State lawmakers will continue to focus on the cost of prescription drugs as the 2020 legislative season gets underway, potentially advancing measures to require the disclosure of manufacturer drug pricing information and bills to limit or eliminate the role PBMs play in state Medicaid programs, AIS Health reported.

However, the abbreviated length of the election-year legislative sessions, plus some unexpected hiccups in states that already have passed bills on those issues, could limit how much actually gets done at the state level in 2020, legislative observers say.

“We expect considerable action this year, but it is a short session in most states, which limits the number of bills that will be considered,” says Trish Riley, executive director of the National Academy for State Health Policy. “We expect to see bills that address prices, address price gouging [and] allow importation. Several states may advance bills to allow a buy-in to public programs and the ability to bulk purchase drugs.”

In recent years, state lawmakers have been looking into managed care programs and their drug spend, turning to their PBM contracts as a source of potential savings, says Matt Magner, director of state government affairs for the National Community Pharmacists Association. West Virginia, for example, decided in 2017 to carve out its pharmacy benefits from its Medicaid program, Magner says, noting, “they saved $54 million in the first year they did that.”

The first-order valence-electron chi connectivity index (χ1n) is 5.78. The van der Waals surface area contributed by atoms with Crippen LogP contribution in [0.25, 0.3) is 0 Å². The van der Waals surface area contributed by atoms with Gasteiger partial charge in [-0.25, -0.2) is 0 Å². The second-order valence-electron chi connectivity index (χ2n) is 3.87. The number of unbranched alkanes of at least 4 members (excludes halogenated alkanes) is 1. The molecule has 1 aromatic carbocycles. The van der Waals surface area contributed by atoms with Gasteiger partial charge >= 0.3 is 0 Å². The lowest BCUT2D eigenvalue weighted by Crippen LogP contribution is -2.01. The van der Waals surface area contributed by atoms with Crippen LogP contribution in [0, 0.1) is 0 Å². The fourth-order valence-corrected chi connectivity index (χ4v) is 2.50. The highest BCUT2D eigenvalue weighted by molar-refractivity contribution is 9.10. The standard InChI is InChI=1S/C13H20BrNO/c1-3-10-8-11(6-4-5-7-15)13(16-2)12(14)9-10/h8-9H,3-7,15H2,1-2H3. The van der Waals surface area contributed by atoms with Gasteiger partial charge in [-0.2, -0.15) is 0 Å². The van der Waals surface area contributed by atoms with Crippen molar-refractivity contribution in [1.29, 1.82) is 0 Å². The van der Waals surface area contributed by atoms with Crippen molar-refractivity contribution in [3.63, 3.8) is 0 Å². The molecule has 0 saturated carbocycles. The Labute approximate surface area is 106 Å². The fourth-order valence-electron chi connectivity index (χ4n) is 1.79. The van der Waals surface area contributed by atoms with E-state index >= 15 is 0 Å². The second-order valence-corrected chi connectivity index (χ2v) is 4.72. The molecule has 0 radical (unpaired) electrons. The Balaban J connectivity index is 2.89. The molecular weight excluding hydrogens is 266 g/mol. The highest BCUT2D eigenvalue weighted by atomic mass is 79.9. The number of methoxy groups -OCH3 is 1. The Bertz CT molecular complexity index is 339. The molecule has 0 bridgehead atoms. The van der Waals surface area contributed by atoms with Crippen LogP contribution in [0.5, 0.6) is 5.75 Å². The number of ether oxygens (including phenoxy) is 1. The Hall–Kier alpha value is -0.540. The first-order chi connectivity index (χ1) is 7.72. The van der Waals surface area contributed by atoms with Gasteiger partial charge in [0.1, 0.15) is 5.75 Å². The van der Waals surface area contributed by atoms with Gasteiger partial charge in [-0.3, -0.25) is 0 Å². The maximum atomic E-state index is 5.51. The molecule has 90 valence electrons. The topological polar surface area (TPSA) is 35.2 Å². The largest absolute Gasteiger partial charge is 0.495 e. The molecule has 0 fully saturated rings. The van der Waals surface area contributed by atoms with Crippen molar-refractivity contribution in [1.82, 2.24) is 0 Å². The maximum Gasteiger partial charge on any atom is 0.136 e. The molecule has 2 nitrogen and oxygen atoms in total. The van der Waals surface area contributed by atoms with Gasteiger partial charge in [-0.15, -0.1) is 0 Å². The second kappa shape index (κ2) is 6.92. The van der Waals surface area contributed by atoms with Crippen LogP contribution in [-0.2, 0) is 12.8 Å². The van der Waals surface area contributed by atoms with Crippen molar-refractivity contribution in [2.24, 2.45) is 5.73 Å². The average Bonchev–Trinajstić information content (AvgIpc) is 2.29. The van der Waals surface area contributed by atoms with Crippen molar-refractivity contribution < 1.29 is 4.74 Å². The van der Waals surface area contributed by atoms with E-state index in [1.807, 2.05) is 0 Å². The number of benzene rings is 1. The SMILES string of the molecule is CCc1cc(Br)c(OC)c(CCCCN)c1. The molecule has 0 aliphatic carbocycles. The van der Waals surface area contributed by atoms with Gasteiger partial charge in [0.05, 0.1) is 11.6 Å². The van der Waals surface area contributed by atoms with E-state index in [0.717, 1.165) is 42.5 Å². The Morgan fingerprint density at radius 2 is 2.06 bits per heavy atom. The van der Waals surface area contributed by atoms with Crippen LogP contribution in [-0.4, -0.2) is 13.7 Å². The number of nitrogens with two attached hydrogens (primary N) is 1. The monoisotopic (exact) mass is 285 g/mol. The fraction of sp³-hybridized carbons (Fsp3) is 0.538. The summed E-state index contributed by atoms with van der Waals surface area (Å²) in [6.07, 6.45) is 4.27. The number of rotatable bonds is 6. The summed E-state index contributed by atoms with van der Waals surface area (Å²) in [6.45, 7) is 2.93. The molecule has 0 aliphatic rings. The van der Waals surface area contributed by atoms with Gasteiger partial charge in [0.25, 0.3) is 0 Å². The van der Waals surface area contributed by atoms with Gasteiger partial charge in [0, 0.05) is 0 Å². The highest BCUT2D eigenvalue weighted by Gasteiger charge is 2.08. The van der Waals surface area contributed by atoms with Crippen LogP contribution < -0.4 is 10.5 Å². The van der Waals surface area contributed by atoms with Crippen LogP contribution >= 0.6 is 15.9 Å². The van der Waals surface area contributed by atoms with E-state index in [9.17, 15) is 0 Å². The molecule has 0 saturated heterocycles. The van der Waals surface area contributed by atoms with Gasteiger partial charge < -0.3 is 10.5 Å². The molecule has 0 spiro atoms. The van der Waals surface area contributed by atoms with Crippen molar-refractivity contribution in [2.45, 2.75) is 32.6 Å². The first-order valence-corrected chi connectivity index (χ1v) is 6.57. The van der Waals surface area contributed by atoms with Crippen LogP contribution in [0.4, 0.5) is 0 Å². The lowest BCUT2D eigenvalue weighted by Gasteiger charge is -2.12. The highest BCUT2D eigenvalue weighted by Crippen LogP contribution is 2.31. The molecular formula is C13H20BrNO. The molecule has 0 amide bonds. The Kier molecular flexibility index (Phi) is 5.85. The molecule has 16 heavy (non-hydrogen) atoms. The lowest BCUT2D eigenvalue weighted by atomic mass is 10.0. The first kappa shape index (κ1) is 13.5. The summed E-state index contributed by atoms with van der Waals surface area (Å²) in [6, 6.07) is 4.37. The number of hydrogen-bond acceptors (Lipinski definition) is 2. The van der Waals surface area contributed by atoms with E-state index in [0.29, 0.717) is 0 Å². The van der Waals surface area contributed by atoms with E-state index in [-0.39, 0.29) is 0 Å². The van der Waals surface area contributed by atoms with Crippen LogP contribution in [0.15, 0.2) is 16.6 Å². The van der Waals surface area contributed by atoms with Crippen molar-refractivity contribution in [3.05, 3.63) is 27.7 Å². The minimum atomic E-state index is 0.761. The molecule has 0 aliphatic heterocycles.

Still, the pace of state legislative action regarding PBMs may not be as brisk in 2020 as it was in 2019. Riley says that PBMs already have been the subject of considerable state action, so it’s not clear how many more states will consider bills on PBM issues in 2020. “We may see several more states eliminate or deeply regulate PBMs in Medicaid and develop more enforceable contracts to ensure discounts are passed through,” she says.

Drug pricing likely will stay in the news, says Jeff Myers, founder of OptDis, but he anticipates a slowdown in drug price transparency legislation, in part because states that have approved such legislation are running into roadblocks in implementation.